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Tokyo Weekender magazine is the oldest English publication in Japan.
Founded in 1970 by Corky Alexander and Susan Scully, Tokyo Weekender was first published bi-monthly. Now Tokyo Weekender is published monthly and is distributed in embassies, luxury hotels, shops, stations and airports.
Tokyo Weekender was co-founded by Korean War veteran Millard "Corky" Alexander and Susan Scully, previously co-workers at Pacific Stars and Stripes. It was the first free regular English publication in Japan. As well as being free at various locations, it used to come inside the Friday edition of the English Daily Yomiuri, a real distribution coup. After Corky died, the publication was taken over by his daughter and son-in-law before being relaunched by Caroline Pover. In 2008 Tokyo Weekender was purchased by Bulbouscell Media Group. In 2015, Bulbouscell Media Group was bought by the PR Agency Sunny Side Up Inc., and later merged with ENGAWA K.K., an SSU group company which was established in late 2015. In April 2016, Tokyo Weekender welcomed their new editor in chief Annemarie Luck.
As well as regular contributors Weekender is a lifestyle magazine featuring upcoming events, opinion, Japanese news, interviews, society, travel, product reviews, restaurant and bar reviews, community news and announcements and a section featuring reprints of vintage articles.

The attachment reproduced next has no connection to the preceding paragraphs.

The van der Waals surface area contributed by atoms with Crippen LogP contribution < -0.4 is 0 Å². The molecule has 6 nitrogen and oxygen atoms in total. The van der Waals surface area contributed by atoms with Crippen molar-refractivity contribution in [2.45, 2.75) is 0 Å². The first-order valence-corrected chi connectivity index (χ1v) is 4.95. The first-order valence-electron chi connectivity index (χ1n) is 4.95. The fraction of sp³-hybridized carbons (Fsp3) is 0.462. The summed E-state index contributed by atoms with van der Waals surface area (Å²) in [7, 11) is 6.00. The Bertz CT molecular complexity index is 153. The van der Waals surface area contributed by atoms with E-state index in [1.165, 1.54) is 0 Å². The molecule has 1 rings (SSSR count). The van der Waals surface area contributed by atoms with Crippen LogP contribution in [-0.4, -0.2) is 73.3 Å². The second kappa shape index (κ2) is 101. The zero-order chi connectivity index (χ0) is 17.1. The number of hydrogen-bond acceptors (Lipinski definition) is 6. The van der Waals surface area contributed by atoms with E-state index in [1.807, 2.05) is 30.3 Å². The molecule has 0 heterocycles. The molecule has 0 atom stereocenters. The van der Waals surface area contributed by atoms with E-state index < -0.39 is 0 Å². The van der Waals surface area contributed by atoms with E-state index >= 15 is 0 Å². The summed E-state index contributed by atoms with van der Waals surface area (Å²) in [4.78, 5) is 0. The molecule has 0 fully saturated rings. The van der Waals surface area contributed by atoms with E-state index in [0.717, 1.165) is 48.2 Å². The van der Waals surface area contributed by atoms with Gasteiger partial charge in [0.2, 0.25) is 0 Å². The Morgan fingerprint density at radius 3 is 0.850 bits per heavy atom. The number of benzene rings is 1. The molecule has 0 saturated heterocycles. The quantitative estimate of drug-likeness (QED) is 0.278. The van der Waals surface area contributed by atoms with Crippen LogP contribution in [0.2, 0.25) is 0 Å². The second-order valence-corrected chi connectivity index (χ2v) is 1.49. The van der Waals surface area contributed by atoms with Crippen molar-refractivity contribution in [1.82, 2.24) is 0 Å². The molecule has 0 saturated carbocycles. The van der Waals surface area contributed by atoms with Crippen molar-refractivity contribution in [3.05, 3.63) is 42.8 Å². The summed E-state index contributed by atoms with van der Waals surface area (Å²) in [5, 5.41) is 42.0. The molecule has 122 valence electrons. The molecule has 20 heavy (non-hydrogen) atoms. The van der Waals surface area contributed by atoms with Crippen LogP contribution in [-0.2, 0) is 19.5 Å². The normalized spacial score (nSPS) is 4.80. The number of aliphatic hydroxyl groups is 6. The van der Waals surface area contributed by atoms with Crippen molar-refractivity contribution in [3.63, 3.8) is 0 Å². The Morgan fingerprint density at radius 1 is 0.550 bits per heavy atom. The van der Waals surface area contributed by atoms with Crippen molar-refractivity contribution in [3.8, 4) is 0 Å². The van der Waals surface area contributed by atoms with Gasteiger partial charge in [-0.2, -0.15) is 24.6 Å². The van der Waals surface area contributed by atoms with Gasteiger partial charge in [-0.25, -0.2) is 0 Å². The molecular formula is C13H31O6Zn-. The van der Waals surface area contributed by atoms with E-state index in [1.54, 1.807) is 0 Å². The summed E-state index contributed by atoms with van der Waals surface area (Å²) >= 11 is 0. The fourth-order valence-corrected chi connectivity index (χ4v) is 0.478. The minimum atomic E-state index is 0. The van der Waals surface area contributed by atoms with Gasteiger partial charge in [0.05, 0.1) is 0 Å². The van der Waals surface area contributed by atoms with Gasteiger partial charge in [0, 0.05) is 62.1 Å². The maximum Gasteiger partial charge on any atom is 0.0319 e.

After Tokyo Weekender welcomed Annemarie Luck as the editor in chief, the magazine was divided into three parts: "radar", "in-depth" and "guide."
- The editorial team includes Annemarie Luck, Lisa Wallin and Nicolas Narigon.
- The Creative Director of the magazine is Liam Ramshaw.
- Tokyo Weekender's features writer is Matthew Hernon.
- The longest-running contributor to the magazine is Bill Hersey. His weekly column on parties has been published for over 30 years.
- Other contributors have included Ian de Stains OBE, formerly of the British Chamber of Commerce in Japan and Japanese broadcaster NHK.
Tokyo Weekender is distributed to various embassies, hotels, restaurants, shops and stations around central Tokyo and is also delivered to subscribers via Tokyo Weekender Online or Fujisan, Japan's largest magazine subscription site.
- Tokyo Weekender was featured on Japanese news channel NHK and NHK World when the publication celebrated its 40th anniversary in 2010.
Archives of original issues